Ask Me Anything—Sarah Webb
Q: I have my first meeting with a client this week. I’ll be coordinating the day-of for her wedding in September. Any suggestions on what I should bring or come prepared to talk about?
A: Ooh, how exciting! The first of many, I’m sure. I would sit down with them and discuss the day as a whole, then I would ask them about their specific requirements of you—I have been asked to walk a dog with a bow tie before! I would also ask them for a list of contact details and contact information for any other external suppliers. I would use this to call them all to introduce myself and make sure that they are all clear in regards to set up and their individual requirements.
I would also ask for contact details on the day-of from a member of the bridal party—not the bride or groom, in case of any mishaps!
Q: How do you assure clients that you are qualified as a planner even though you are just starting out and your prices are lower than other planners?
A: Great question, this is something that you do have to worry about in the beginning. To this day, I still have my certificates framed and on the wall of my office—although no one has ever asked to see them 7 years into my career, it’s all about the overall professionalism that you offer from day one. Every planner has to start somewhere, but do not undervalue yourself. Be yourself, be confident, offer a fantastic service—this is the only reassurance your clients really need.
Q: What are the dos and don’ts of event planning? What are the potential liabilities?
A: A tricky one to think about! Do always listen to your clients. This may sound simple, but everyone talks—so always remember to listen. Always be professional, be yourself, be confident, and be organized. Do not undersell or undervalue yourself. Always make sure that you get everything in writing and ask your clients to sign a contract in case of any problems further down the line.
Q: Do you charge clients on a percentage basis or by a flat fee? How do you determine a price?
A: Initially, I offer a free consultation (restricted to no more than 2 hours). At this point, I take down as many details as I can, as thoroughly as possible, so that I can get an idea of their exact requirements before I can offer a quotation. I have a one-stop showroom to offer everything from planning to confectionary to venue styling to bridal wear. Pricing is obviously different for each of these services and it depends on how little or how much is required. If a client is solely interested in the planning side, on-the-day planning would have a fixed fee (depending on the client’s requirements), whereas full planning services would be approximately 10% of the full budget.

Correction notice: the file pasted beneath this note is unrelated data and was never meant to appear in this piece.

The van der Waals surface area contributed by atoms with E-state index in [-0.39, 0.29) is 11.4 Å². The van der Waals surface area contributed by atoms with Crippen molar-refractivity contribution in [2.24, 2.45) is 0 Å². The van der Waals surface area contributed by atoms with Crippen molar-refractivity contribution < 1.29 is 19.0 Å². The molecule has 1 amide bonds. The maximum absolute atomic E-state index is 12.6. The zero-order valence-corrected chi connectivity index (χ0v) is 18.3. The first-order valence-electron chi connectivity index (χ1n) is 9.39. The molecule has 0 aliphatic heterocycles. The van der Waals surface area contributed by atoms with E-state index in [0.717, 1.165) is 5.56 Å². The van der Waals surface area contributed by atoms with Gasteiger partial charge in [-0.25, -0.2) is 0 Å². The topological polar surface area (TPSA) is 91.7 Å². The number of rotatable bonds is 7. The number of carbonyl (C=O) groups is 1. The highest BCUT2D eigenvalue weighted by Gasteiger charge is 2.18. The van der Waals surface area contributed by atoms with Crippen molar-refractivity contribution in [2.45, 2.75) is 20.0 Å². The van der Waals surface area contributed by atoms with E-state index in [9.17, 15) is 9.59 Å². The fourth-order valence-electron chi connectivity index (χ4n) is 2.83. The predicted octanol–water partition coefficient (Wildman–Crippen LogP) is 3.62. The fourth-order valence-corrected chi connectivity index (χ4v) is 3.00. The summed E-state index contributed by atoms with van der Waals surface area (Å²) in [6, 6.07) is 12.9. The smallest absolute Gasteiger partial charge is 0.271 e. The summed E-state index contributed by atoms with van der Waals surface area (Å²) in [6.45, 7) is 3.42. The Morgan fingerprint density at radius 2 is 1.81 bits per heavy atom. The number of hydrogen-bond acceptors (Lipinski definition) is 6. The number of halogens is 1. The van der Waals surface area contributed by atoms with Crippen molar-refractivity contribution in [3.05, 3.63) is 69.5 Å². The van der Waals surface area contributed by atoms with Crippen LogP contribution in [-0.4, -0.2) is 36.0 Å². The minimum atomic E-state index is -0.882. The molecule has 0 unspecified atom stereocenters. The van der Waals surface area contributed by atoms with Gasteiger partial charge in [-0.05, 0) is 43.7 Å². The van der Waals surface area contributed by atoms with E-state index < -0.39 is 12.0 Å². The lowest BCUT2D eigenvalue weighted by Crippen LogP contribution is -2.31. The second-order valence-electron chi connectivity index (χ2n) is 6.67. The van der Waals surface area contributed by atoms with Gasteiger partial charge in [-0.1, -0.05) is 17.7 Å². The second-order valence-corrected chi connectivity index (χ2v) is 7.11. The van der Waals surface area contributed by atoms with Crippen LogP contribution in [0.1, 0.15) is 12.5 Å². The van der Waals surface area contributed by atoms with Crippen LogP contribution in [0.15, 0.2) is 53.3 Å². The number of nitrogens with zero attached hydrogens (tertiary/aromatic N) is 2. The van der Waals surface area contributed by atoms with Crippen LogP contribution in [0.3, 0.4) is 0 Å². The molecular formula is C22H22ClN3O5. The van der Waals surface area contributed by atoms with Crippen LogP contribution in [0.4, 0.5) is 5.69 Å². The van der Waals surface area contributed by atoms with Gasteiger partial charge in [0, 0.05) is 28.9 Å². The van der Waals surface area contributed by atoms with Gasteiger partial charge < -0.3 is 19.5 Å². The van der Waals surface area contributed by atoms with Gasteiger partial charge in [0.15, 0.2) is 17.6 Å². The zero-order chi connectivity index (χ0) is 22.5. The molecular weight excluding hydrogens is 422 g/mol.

Q: How long does the course take? How long did it take you to become a lucrative business?
A: I think the course took me about 6-8 months to complete. However, there is no pressure, so you have longer to complete the course if you so wish. I am a very impatient person and expected everything to happen overnight. Sadly, that wasn’t the case. It still takes a lot of passion, dedication, hard work and drive—even now! You should never take your eye off the prize. I am always researching and looking for the next trend to hit the UK.
Q: What does it take to run a successful business? Did you have a business plan before you started? Do you have to have a partner for your business to develop and grow?
A: The true answer here is hard work, long/unsociable hours, passion, determination, drive, commitment and guts! Oh, and not to mention blood, sweat, tears, and laughter. At the beginning I had a plan, but I wouldn’t say it was an official business plan to be honest. Things have changed so much along the way that any plan would be so very different to look at now. A business plan is tricky to write but on reflection, it’s a good thing to have. This is a good way to stay focused and have clear goals in mind. It’s nice to have an extra person for support and to bounce ideas off of, but not essential if you have all of what I mentioned above.
Q: How do you launch yourself in an authentic and powerful way to attract clients?
A: We certainly took the bull by the horns and decided that a great way to launch ourselves in a different and unique way was to plan our own wedding shows. This enabled us to raise awareness of our company and also, it was a fantastic way to build alliances with other related businesses in the area—we still work closely with some of these people after 7 years. Having a strong online presence has also been key for us.
Over the years we tried all types of advertising with lots of trial and error and with lots of cost involved. We find now that having a good online presence, building alliances, and word-of-mouth advertising is best for us.
Q: Do you have any suggestions on building a wedding event planning business in a small, provincial city?
A: I would suggest building business alliances with other wedding industry people in the area you wish to work in. Have meetings, swap business cards, build relationships, and help each other out by recommending one another. Of course, only recommend people that you trust and who have the same work ethic as you. Join local networking groups too and have a strong online and social media presence. Word of mouth is fantastic, but it takes time to build.